The writing’s on the wall: Microsoft has targeted the venerable Microsoft Paint app for extinction within Windows 10.In the Windows 10 Fall Creators Update due next month, Microsoft has classified Paint as “deprecated,” meaning that the app’s not in active development and might be removed in future releases.
Deprecation doesn't necessarily mean certain death. Microsoft deprecated the Edge browser’s Reading List with the Creators Update, yet that feature remains within the Insider version of the Fall Creators Update. But if Paint's deprecated it won't improve, which means the simple march of time could render it obsolete. On the other hand, the same support document formally removes the 3D Builder app and Outlook Express, which means they're just plain gone.
Paint was first introduced in Windows 1.0 in 1985, as a licensed version of ZSoft’s PC Paintbrush. Though Microsoft updated Paint over subsequent versions, adding support for JPEG, TIFF, and other file formats, its basic purpose has remained the same: a simple drawing tool and image editor. Numerous software packages have superseded it, all the way up to Adobe Photoshop. Microsoft even tried to replace Paint within the current Creators Update with Paint 3D, and nearly succeeded.
The story behind the story: Why should users believe that Microsoft will remove Paint? Because it already has. The current Creators Update removes Paint if your version of Windows wasn’t written for one of the supported localization languages, which include most Western European and major Asian languages. If you have a version of Windows 10 in Hindi or Swahili, though, Microsoft says that Paint disappeared with the Creators Update.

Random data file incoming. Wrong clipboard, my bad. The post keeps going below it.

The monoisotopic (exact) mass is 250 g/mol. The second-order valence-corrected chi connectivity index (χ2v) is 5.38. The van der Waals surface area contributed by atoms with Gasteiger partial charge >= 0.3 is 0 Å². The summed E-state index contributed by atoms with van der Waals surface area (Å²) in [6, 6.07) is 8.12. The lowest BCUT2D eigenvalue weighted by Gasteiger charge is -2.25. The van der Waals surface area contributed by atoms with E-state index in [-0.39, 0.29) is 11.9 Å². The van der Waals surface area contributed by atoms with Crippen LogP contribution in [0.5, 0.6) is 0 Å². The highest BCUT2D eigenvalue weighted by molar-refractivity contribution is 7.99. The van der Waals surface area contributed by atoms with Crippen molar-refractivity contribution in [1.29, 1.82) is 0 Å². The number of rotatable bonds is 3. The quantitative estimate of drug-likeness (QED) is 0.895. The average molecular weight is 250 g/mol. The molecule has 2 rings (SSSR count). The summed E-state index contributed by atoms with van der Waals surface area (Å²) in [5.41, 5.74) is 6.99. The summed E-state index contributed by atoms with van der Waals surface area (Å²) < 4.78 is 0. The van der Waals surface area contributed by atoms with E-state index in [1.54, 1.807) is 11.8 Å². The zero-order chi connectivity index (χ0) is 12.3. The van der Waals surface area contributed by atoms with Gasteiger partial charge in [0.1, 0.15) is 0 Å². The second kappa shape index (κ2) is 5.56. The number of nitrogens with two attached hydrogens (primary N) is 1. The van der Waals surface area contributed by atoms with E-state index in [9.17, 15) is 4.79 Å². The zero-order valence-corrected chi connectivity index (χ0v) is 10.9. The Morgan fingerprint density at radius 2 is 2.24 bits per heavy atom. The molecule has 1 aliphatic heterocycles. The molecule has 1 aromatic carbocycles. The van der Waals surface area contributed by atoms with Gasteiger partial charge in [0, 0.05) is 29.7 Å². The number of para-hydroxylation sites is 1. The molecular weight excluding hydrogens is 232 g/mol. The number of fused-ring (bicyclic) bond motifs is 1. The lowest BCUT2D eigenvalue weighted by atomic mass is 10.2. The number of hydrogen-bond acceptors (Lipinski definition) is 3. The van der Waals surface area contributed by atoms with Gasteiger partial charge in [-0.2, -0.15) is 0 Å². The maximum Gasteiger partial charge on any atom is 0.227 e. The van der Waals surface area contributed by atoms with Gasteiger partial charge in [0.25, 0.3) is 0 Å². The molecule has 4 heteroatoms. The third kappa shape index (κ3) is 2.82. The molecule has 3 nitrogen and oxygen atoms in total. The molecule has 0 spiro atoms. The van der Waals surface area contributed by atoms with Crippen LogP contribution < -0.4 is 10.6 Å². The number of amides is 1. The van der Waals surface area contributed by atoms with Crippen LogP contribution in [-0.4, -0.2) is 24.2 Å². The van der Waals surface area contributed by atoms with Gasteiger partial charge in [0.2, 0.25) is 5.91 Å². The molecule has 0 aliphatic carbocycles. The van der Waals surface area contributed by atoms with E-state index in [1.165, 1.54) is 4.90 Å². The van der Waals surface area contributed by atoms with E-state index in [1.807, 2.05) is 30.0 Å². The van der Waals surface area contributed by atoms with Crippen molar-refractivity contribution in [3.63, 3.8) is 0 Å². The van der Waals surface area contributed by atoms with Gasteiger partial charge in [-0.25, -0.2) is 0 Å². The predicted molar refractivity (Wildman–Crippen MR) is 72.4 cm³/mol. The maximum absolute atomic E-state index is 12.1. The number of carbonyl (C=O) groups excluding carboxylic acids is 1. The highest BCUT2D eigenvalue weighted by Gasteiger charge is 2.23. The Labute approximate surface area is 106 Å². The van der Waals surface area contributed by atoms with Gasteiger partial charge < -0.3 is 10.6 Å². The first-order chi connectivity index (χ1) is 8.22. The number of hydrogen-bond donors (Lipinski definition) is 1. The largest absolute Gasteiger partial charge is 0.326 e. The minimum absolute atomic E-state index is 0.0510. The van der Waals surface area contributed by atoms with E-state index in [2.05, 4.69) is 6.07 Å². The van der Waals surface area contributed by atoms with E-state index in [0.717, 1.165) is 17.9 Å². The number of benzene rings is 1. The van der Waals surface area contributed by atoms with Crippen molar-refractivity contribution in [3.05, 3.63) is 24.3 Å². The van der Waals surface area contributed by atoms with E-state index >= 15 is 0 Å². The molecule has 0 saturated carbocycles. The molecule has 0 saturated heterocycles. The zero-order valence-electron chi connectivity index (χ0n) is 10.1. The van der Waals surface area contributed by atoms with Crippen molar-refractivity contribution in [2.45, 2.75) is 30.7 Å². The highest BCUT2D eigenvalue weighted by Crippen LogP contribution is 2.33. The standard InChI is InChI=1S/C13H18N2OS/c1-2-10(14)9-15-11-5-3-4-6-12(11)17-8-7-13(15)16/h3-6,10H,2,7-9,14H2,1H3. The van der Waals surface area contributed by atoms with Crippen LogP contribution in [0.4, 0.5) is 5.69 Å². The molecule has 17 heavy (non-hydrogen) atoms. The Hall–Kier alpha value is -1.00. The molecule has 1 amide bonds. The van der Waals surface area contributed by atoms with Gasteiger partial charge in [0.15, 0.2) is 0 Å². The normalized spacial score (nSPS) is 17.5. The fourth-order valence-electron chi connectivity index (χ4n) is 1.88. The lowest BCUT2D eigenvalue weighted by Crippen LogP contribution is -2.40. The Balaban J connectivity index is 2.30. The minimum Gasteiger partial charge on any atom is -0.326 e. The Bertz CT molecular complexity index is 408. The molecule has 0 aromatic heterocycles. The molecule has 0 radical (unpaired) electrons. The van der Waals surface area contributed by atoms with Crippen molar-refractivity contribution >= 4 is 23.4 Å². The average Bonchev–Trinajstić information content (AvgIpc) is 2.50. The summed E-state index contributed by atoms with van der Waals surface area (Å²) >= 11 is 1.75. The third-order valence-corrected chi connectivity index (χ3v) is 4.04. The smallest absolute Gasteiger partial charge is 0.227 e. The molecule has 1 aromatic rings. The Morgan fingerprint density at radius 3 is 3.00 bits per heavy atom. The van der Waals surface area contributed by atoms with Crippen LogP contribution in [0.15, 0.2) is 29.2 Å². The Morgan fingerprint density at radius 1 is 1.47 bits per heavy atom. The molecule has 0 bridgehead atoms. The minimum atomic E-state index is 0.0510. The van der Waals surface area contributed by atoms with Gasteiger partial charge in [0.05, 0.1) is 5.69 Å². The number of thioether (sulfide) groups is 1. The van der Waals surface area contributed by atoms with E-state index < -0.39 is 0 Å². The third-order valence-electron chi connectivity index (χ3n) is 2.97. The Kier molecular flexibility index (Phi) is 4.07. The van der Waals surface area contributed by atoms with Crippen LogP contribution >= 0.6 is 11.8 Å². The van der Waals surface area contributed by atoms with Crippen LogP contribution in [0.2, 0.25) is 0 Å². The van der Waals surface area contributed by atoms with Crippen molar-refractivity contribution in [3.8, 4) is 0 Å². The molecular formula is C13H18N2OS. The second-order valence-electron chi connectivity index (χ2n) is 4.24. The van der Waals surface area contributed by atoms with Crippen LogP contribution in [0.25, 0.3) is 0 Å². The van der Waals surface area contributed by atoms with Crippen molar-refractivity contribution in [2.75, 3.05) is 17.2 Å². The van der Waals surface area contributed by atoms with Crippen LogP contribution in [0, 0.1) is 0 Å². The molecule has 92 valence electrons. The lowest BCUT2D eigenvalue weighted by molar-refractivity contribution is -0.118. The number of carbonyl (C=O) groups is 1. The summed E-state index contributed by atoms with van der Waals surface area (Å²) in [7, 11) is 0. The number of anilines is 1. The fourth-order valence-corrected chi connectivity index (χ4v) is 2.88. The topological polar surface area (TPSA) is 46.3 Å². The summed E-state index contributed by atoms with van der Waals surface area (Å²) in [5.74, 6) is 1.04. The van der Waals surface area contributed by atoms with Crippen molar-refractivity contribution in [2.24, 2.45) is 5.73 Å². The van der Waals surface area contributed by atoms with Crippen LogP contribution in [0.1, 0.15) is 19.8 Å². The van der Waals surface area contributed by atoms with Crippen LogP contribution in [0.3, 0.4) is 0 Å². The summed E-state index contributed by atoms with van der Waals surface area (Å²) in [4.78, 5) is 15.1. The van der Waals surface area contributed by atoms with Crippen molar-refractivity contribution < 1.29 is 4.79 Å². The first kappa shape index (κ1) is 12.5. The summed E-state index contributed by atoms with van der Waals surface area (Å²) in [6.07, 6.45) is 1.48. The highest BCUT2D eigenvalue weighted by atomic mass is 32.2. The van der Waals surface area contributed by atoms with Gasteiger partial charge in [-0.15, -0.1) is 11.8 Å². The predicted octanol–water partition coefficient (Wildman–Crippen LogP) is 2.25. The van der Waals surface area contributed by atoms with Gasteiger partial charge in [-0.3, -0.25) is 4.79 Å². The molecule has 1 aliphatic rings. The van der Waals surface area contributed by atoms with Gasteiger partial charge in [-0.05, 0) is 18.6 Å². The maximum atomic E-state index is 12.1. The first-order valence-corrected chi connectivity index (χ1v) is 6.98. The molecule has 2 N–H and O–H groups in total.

Why Microsoft’s Paint decision is wrong, and what to do about it
Microsoft’s wrong, however, if it believes Paint 3D serves as a direct replacement for Microsoft Paint. While it’s true that no “true” digital artist draws in Microsoft Paint, the same’s also true for Paint 3D. Like many apps within Windows (Notepad, Sticky Notes, People) Paint serves as a quick-and-dirty utility for resizing photos, doodling a quick picture, or hacking together a quick composite or mosaic of digital art. And if nothing else, the name should give you a clue: Paint’s a two-dimensonal (2D) app, while Paint 3D creators operate in three-dimensional space. Paint 3D is an excellent, fun app, but it's no replacement for Paint.
In fact, the 2D portion of Paint 3D, known as the Canvas, is probably the least intuitive portion of Paint 3D. The Canvas hangs out as a blank two-dimensional box that floats in space, though you can make it a 3D object if you choose. It’s a backdrop, nothing more. You can drop a photo on it, or doodle a bit of ink. But the point of the Canvas is to set off your digital 3D creations, not to serve as the workspace that Paint enables.
If Microsoft does remove Paint, it undercuts one of the chief arguments that it’s repeatedly made across several versions of Windows 10: modality. For years, a keyboard and mouse sufficed to interact with a PC. But with modern PCs, voice, touch, and pen supplement—not replace!—the traditional ways of doing things. Windows and the Command Line live in peace; why not Paint and Paint 3D?
Alternatives to Microsoft Paint
Admittedly, Microsoft has extracted certain aspects of Paint, moved them elsewhere within Windows, and dramatically improved them. If you’d like to adjust your digital photos, you don’t do that within Paint—the Windows 10 Photos app does a marvelous job of auto-tuning your digital photo, or letting you adjust contrast, highlights and more. Microsoft’s own Fresh Paint app (sadly, not bundled with Windows 10) mimics the physical experience of painting with digital ink on a virtual canvas, even blending colors. Paint 3D hides a “magic select” tool to extract parts of an image from a background, a feature that would be terrific within Paint.
If Microsoft does remove Paint from Windows 10, there’s a pretty good replacement: Paint.net, one of PCWorld’s top products of 2007 and a free app that runs on Windows 10. While Paint.net retains the look and feel of Paint, it improves the capabilities by adding more sophisticated tools like layers.Of course, much more sophisticated—and expensive—graphics packages that go far beyond the basic appeal of Paint.
And that’s why we can all hope that Microsoft’s deprecation notice is just a declaration that it’s moving on to other things, and not killing Paint entirely. Sometimes a quick-and-dirty solution is all that you really need.